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may think of the wisdom or propriety of that arrangement, that remission of sins is every where in scripture attached to faith, as the instrument, through which it must be received. "To him give all the prophets witness, that through his name whosoever believeth in him shall receive remission of sins.'
Accordingly, Moses, the first of the prophets, informs us concerning Abraham, in the sixth verse of the fifteenth chapter of Genesis, that he believed in the lord, and that he counted it to him for righteousness; which is the same thing as saying, that he believed in the lord, and thereby received complete remission of sins. Justification before God, or an acquittal before God, is here in express terms attributed to Abraham on the exclusive score of his believing in the lord ; and although it is true, as the lord afterwards declares, that he knew him, that he would command his children and his household after him, and they would keep his way, to do justice and judgment, that he might bring upon Abraham that, which he had spoken of him, still it is not on account of his fidelity and obedience, that righteousness is imputed
to him, but because he believed in the lord. David also describeth the blessedness of the mån, unto whom God imputeth righteousness without works, saying in the thirty-second psalm Blesssed are they, whose iniquities “are forgiven, and whose sins are covered. · Blessed is the man, to whom the lord will 'not impute sin.' Thus again Isaiah addresses the lord, saying—Thou wilt keep him in perfect peace, whose mind is staid on thee,
because he trusteth on thee.' And again in the sixteenth verse of the twenty-eighth chapter he introduces the lord, God, as saying* Behold! I lay in Zion for a foundation a stone, a tried stone, a precious corner-stone,
a sure foundation.' These are expressions, which every where in the new testament are applied to Jesus Christ: and, having thus announced his appointment and office, he adds -He, that believeth, shall not make haste.' He shall have no occasion to run about from one teacher to another in search of instruction. He shall have no need to make haste, like those, who have not found a refuge; for his soul shall have her rest in God: and therefore, as the same phrase is rendered by the apostles, he shall not be ashamed or confounded. To the same effect Zechariah says in the twelfth and thirteenth chapters of his prophecy, writing there in the name of the coming Messiah_ I will pour upon the ' house of David and upon the inhabitants of Jerusalem the spirit of grace and of sup‘ plications; and they shall look upon me, ' whom they have pierced. In that day there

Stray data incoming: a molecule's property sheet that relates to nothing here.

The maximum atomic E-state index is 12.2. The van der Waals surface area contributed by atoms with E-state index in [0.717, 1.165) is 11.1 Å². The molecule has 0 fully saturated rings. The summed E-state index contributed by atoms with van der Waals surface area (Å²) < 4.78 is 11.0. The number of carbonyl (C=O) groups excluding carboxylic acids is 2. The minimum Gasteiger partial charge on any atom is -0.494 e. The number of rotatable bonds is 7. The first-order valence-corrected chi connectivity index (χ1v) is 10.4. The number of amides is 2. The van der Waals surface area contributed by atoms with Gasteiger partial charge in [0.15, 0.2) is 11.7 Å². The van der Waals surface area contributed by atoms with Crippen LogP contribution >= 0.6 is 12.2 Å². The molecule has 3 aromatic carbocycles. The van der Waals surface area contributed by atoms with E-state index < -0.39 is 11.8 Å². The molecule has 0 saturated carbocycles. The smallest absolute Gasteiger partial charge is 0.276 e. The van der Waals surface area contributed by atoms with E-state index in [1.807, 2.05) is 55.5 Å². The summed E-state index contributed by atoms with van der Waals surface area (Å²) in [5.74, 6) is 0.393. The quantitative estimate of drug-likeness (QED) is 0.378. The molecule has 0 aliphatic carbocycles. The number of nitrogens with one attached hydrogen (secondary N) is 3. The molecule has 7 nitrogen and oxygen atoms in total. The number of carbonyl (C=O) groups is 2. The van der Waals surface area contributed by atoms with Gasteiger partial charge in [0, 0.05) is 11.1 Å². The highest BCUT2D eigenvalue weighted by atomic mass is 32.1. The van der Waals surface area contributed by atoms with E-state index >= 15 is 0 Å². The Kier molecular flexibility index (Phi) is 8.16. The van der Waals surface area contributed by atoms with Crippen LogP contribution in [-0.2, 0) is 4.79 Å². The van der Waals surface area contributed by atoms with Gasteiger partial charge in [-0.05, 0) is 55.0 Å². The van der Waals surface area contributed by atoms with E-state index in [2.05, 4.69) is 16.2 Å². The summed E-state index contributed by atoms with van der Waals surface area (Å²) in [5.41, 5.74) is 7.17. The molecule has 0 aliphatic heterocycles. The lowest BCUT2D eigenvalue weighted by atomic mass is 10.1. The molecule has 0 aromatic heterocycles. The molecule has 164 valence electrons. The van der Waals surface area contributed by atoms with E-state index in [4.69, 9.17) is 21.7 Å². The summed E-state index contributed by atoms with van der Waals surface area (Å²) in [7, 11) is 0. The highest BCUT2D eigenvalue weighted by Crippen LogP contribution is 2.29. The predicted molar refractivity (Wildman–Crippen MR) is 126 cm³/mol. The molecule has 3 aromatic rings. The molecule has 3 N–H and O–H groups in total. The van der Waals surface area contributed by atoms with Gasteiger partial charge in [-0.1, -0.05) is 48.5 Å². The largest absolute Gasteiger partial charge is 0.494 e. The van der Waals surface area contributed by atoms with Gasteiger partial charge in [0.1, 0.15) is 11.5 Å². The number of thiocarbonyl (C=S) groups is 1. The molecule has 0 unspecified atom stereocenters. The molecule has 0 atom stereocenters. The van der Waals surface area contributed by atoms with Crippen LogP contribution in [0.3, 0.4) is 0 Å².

shall be a fountain opened to the house of · David and to the inhabitants of Jerusalem • for sin and for uncleanness.'
But, if all the prophets before the coming of Christ gave witness to him, and especially if they all bore testimony to the doctrine of remission of sins through his name, all the apostles attest the same truth still more distinctly: for they all in plain terms connect the pardon of iniquity and the justification of the sinner with faith in the name of the saviour. Thus saint Peter says in the text Whosoever believeth in him shall 6 receive remission of sins '-; saint Paul - All “have sinned, and come short of the glory
of God, being justified freely by his grace through the redemption, that is in Christ Jesus,'—and saint John- These things have I written unto you, that believe on the name of the son of God, that ye may know, that
have eternal life.' But what is the testimony even of inspired prophets and divinely authorized apostles, to assure a doubting mind upon such a subject, when compared with the authentic declaration of our lord himself ? and he has said in language, the plainness of which would seem calculated to preclude all evasion or mistake, (it has been already quoted from the eighteenth verse of the third chapter of saint John's gospel)— He, that believeth on him, is not condemned. But he, that believeth not, is condemned already.'
Yet, though remission of sins and complete justification before God are thus expressly attributed to faith in the saviour, care is taken even in this very text to avoid ascribing to that act of the mind any meritorious efficacy in procuring remission. If it is stated in ample and unlimited terms, that whosoever
believeth in him shall receive remission of sins, it is yet added, that he shall receive this boon, not through any intrinsic virtue of his faith, but through the name of Jesus. It is by his authority, by his power, by his favour, all which notions are included in his name, that remission of sins is granted to our faith ; and, to shew, that in this application of the word the name of Christ is designedly opposed to any holiness or power in the faith, to which the blessing is promised, the two ideas were thus strongly contrasted by saint Peter at a time, when he was anxiously disclaiming all right or pretension to glory in a signal miracle, which yet he had just been the instrument of performing. Why look ye’ (said he to the astonished people) 'why look ye so earnestly on us, as though by our own power or holiness we had made this man to walk ? God hath ' glorified his son Jesus ; and his name through faith in his name hath made this man strong.'
The doctrine of the text therefore is plainly this, that remission of sins is promised to faith in the saviour, but nevertheless, that it is promised to it not for any inherent virtue